Tensions have escalated between Indian and Chinese forces along their disputed Himalayan border after accusations that shots were fired for the first time in 45 years.
China and India Tuesday accused each other of firing shots on their flash point Himalayan border in a further escalation of military tension between the nuclear-armed Asian rivals.
China said it had responded to the "severe military provocation" with unspecified counter-measures.
Chinese defense ministry accused India of "severe military provocation", saying soldiers crossed the Line of Actual Control (LAC) in the western border region on Monday and "opened fire to threaten the Chinese border defense patrol officers".
"According to the Chinese side, Chinese troops approached the India side for negotiations, and then they say some Indian troops fired at the Chinese side," Al Jazeera's Katrina Yu reported from Beijing.
"As a result, China's military said it was forced to take counter measures - although we don't know what those counter measures were, or if there were any casualties," she added.India denies transgression
India was swift to give its own account, accusing Chinese forces of "blatantly violating agreements" and firing "a few rounds in the air" to intimidate their Indian rivals.
"It is the PLA that has been blatantly violating agreements and carrying out aggressive manoeuvres," the Indian army said in a statement on Tuesday. "Despite the grave provocation, (our) own troops exercised great restraint and behaved in a mature and responsible manner."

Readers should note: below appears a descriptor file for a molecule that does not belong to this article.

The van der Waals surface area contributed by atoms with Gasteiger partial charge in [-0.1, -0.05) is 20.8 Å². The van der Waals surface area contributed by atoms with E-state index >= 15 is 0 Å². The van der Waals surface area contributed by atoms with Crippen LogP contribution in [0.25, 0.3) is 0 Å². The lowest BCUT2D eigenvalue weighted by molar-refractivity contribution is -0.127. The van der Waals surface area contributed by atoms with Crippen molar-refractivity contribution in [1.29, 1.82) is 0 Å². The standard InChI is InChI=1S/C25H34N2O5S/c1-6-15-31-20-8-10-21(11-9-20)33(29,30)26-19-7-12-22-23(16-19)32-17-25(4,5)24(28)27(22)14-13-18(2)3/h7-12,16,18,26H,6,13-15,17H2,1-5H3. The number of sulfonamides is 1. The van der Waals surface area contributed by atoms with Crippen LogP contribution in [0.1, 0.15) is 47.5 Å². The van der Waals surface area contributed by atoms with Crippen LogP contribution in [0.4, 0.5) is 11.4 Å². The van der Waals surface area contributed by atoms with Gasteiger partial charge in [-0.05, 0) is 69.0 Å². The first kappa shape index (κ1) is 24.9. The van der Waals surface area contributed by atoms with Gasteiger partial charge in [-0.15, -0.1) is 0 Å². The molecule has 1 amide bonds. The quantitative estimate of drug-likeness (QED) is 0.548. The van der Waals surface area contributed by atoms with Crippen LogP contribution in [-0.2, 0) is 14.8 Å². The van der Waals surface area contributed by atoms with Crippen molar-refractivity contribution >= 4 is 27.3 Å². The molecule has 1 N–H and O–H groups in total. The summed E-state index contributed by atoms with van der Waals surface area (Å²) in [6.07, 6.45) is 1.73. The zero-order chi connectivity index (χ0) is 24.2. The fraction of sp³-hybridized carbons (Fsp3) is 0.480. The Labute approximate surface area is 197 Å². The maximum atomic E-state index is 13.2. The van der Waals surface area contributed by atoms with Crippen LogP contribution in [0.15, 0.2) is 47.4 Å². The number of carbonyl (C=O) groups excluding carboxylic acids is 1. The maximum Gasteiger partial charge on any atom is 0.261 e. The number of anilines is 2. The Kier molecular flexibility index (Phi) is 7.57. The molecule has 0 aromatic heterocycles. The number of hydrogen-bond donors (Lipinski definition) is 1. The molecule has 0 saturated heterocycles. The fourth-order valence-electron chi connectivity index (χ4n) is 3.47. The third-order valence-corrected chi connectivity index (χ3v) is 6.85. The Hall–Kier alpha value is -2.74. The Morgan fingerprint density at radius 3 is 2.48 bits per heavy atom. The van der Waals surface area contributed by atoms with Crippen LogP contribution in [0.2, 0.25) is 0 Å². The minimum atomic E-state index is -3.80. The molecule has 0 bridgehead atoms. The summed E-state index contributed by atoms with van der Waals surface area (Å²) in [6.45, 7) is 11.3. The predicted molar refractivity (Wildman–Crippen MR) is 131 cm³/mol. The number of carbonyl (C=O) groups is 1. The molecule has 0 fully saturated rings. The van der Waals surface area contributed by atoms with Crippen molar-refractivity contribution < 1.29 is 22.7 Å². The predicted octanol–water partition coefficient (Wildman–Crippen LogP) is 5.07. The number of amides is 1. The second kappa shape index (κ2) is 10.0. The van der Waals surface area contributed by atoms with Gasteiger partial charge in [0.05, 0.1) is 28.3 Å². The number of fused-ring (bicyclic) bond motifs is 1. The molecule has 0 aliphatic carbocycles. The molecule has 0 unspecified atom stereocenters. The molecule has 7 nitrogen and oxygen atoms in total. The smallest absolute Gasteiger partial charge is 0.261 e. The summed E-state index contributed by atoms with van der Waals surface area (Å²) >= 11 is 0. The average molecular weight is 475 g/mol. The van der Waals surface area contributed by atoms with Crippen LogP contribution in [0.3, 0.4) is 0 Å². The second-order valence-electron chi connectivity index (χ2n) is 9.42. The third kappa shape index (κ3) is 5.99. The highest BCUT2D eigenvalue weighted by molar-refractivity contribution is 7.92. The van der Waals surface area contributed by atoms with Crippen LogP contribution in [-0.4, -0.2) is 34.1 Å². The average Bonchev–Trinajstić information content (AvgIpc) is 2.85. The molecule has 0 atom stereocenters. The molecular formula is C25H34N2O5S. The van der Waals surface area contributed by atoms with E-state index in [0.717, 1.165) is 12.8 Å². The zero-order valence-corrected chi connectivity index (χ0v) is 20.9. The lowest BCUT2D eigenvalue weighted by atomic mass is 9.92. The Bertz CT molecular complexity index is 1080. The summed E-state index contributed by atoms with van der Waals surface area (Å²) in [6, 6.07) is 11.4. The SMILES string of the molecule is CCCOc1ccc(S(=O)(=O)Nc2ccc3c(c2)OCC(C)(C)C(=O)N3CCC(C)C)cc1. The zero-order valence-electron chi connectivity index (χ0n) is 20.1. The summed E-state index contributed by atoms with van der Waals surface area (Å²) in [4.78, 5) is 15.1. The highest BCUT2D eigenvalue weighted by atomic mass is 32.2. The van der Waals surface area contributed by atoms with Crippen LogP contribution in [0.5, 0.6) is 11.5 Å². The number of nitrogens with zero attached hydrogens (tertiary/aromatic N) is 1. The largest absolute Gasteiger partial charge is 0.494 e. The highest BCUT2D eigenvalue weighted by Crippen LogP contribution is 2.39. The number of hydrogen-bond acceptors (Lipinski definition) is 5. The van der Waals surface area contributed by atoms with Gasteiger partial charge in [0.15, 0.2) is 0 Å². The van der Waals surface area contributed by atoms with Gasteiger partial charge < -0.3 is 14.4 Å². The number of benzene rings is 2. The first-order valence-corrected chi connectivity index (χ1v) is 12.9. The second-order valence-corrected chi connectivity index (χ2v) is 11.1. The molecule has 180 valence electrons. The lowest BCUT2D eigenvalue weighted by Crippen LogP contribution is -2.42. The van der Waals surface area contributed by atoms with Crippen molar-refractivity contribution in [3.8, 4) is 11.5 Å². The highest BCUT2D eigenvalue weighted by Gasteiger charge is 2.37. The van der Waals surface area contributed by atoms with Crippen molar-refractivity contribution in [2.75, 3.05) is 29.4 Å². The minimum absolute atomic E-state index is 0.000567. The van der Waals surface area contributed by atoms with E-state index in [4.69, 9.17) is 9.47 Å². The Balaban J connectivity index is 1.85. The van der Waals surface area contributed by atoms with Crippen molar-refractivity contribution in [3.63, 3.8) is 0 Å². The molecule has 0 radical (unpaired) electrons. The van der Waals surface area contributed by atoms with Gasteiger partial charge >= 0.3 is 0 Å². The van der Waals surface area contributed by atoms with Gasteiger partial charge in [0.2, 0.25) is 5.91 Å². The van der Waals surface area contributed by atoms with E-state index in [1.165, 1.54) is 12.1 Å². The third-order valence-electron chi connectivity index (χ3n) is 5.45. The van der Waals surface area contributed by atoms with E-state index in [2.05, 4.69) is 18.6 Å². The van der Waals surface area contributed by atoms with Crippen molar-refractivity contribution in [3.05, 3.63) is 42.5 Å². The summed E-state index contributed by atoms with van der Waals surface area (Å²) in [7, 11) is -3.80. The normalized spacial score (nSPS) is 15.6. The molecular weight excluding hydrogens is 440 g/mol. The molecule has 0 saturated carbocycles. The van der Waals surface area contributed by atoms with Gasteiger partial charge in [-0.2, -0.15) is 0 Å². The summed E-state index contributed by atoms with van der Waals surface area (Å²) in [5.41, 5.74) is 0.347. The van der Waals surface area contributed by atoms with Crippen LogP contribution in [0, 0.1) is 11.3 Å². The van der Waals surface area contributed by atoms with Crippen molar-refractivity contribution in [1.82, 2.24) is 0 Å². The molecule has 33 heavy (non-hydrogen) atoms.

Al Jazeera's Elizabeth Puranam, reporting from New Delhi said according to India, "China's army was trying to close in on one of India's positions - and that when they [China] were dissuaded by their own troops, they fired in the air".
China's western military command said the incursion occurred on Monday along the southern coast of Pangong Tso Lake in the area known in Chinese as Shenpaoshan. On the Indian side, the area is known as Chushul, where the two countries' local military commanders have held several rounds of talks to defuse the tense standoff.
Zhang Shuili, spokesperson for the Western Theater Command of the PLA, said India had violated agreements reached by the two countries and warned their actions could "easily cause misunderstandings and misjudgments".
China's foreign ministry said Indian troops had illegally crossed the LAC and had been the first to fire shots. "This is a serious military provocation," spokesman Zhao Lijian told a daily news conference in Beijing on Tuesday.
The activity on Monday occurred in the Chushul area on the southern bank of Pangong Lake, a glacial lake divided by the de facto frontier and where the India-China face-off began on its northern flank in early May.
The countries fought a brief border war in 1962 but, officially, no shots have been fired in the area since 1975 when four Indian troops were killed in an ambush.
Both sides have sent tens of thousands of troops to the disputed Himalayan border, which sits at an altitude of more than 4,000 metres (13,500 feet).
India's External Affairs Minister
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